Learners “need to be faced with the tensions of empathic unsettlement” if they are to learn in difficult situations. [4] Therefore, what we ask of our students, what curators ask of their visitors at “difficult” museums, is to receive the lessons offered, the history provided, with critical awareness, personal responsibility, and a respect towards those who have suffered and resisted.

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We should expect no less of ourselves if we are to learn in a moment of crisis. If we are to take up Coleman’s call to move forward in a “more nuanced and constructive process,” than I would suggest that the beginning of that journey is to leaven the process of intellectual inquiry (clarity, exactness, rigor of argument, familiarity with the current state of scholarship, etc.) with a sense of personal responsibility, a willingness to truly hear the stories of those who have lacked, those who still lack, privilege and power, and an understanding that actions, even well-intentioned, can produce unintended consequences.

I will leave for others a discussion of how intellectual inquiry can precede and suggest that when I speak of responsibility, it is in the sense that philosopher Emmanuel Lévinas spoke of it: “Responsibility is what is incumbent on me exclusively, and what, humanly, I cannot refuse. This charge is a supreme dignity of the unique. I am I in the sole measure that I am responsible…” [5] Claudia Eppert and Roger Simon explain that the learner who is positioned to receive testimony about an oppressive history, is “under the obligation of response to an embodied singular experience not recognizable as one’s own.” [6]

When I speak of hearing the stories of others, it is in the dialogic sense offered by Felman, a hearing that can transform information that no one could recognize into something that we can “truly learn, read, [and] put to use.” It is a recognition that, when faced with the tensions of “empathic unsettlement,” our only way forward is to hear and understand the incommensurability of each others’ histories and to recognize each others’ pain.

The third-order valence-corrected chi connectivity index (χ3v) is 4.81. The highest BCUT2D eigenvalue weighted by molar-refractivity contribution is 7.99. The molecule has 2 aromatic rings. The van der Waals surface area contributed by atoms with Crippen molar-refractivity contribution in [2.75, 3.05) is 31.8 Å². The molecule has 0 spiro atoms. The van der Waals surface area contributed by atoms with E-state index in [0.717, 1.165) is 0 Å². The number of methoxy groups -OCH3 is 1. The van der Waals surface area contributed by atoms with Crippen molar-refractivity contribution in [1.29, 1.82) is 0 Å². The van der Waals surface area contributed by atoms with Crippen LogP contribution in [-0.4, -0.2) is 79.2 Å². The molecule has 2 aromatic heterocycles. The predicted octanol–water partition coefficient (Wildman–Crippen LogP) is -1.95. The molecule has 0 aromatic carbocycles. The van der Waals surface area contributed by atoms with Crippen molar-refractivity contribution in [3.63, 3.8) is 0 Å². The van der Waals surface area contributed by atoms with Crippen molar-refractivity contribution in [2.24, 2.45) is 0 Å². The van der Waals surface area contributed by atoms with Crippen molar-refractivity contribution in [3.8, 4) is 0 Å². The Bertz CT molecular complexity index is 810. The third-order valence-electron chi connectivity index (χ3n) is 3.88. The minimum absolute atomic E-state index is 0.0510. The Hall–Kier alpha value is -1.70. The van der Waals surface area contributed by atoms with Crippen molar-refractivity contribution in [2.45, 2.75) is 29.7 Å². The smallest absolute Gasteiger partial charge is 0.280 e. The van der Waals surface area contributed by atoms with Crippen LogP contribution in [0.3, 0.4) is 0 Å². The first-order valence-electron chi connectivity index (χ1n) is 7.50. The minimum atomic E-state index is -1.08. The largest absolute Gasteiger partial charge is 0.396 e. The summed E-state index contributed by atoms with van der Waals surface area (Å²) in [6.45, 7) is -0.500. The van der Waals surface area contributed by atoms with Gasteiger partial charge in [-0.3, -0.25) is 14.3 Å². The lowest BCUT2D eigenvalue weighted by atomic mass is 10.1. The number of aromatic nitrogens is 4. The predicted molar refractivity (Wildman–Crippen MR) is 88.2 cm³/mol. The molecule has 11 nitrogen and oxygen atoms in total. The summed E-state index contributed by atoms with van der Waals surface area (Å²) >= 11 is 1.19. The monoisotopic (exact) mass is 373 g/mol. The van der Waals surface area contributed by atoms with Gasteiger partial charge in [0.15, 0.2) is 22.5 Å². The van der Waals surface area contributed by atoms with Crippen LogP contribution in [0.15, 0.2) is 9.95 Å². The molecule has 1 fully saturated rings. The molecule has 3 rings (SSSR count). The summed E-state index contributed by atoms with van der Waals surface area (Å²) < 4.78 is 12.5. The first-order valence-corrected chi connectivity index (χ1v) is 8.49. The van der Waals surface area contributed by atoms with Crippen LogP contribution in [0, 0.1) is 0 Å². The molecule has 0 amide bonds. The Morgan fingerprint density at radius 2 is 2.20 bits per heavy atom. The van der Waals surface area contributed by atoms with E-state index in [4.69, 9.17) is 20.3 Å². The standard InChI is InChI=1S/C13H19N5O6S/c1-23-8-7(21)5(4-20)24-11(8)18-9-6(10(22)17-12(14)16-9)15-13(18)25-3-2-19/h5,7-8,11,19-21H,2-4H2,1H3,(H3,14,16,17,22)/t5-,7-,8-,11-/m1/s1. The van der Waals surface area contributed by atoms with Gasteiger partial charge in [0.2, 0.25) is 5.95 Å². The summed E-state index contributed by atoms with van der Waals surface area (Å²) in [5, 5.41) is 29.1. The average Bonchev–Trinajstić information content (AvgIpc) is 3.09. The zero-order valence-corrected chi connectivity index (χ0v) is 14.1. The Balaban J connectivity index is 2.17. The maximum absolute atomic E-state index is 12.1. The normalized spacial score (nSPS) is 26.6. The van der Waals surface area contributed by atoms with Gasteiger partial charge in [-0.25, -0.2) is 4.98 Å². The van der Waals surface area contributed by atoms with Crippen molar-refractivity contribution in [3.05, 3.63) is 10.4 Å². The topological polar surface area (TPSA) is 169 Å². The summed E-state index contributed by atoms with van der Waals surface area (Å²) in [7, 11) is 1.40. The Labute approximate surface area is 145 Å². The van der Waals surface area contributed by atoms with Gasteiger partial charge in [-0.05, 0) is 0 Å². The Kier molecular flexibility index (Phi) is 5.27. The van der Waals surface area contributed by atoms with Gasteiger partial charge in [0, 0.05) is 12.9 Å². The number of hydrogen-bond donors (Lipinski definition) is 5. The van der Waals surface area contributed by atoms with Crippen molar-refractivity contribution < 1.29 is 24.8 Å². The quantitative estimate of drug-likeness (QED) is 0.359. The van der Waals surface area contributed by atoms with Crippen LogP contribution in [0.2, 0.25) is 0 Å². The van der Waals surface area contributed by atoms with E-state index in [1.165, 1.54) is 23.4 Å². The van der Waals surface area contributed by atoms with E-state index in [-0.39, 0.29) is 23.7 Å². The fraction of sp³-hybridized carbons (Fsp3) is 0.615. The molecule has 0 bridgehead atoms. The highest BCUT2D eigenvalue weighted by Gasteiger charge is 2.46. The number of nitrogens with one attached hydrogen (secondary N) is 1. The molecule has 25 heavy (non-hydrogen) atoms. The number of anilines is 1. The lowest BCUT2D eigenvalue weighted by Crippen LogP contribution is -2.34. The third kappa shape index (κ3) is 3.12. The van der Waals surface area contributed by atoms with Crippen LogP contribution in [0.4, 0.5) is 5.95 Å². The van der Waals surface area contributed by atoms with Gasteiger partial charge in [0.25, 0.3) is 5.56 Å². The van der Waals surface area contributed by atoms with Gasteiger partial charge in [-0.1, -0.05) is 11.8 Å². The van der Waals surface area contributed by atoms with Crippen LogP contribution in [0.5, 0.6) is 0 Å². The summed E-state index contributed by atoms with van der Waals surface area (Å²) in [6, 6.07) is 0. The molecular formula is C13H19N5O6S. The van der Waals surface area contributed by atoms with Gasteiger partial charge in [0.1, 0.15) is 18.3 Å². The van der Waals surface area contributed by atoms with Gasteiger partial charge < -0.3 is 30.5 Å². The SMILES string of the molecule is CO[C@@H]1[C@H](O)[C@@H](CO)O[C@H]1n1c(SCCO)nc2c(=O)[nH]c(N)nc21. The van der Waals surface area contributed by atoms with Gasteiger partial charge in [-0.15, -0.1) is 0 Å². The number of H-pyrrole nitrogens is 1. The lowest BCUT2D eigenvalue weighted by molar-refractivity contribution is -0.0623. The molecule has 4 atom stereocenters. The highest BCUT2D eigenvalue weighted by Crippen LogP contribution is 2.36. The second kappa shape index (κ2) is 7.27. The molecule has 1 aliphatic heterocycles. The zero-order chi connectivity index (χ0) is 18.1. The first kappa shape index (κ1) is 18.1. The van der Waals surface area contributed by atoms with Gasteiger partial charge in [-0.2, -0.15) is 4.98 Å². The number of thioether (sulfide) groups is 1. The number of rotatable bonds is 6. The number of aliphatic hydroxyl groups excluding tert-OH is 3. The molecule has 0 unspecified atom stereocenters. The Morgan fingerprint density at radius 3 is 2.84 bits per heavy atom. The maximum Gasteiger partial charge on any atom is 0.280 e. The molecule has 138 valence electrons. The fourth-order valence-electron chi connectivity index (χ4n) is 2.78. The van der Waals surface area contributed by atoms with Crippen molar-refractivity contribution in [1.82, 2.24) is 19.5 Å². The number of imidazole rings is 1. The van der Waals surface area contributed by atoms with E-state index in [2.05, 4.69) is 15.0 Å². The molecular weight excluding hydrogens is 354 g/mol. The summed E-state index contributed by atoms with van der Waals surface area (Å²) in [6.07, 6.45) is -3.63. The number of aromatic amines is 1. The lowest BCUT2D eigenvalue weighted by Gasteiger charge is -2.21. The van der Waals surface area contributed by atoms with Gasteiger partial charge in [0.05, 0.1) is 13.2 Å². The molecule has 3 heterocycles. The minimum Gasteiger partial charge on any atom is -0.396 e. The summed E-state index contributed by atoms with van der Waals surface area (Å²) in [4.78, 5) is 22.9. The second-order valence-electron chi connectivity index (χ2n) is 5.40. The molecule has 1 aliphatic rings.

And when I speak of the importance of consequences, it is in the sense of the Spanish term, consequente: being consequential with one’s actions, being able to see how one’s actions (or inactions, for that matter) will impact others, being aware of the way that actions can only be read through history and histories, and we must take that on board.

To close, I return again to Felman’s class and what she learned from it. To live in the era of the Holocaust and Hiroshima, of slavery’s shadow and redlining, of Trayvon Martin and Tamir Rice, is to live in what Felman calls the “age of testimony.” And in such an age, teaching (and learning) must go beyond just transmitting information “that is preconceived, substantified, believed to be known in advance…” We must be willing to testify, to “make something happen.” We are called on to be performative and not just cognitive, to feel as well as think, to listen, not just talk, and to be heard.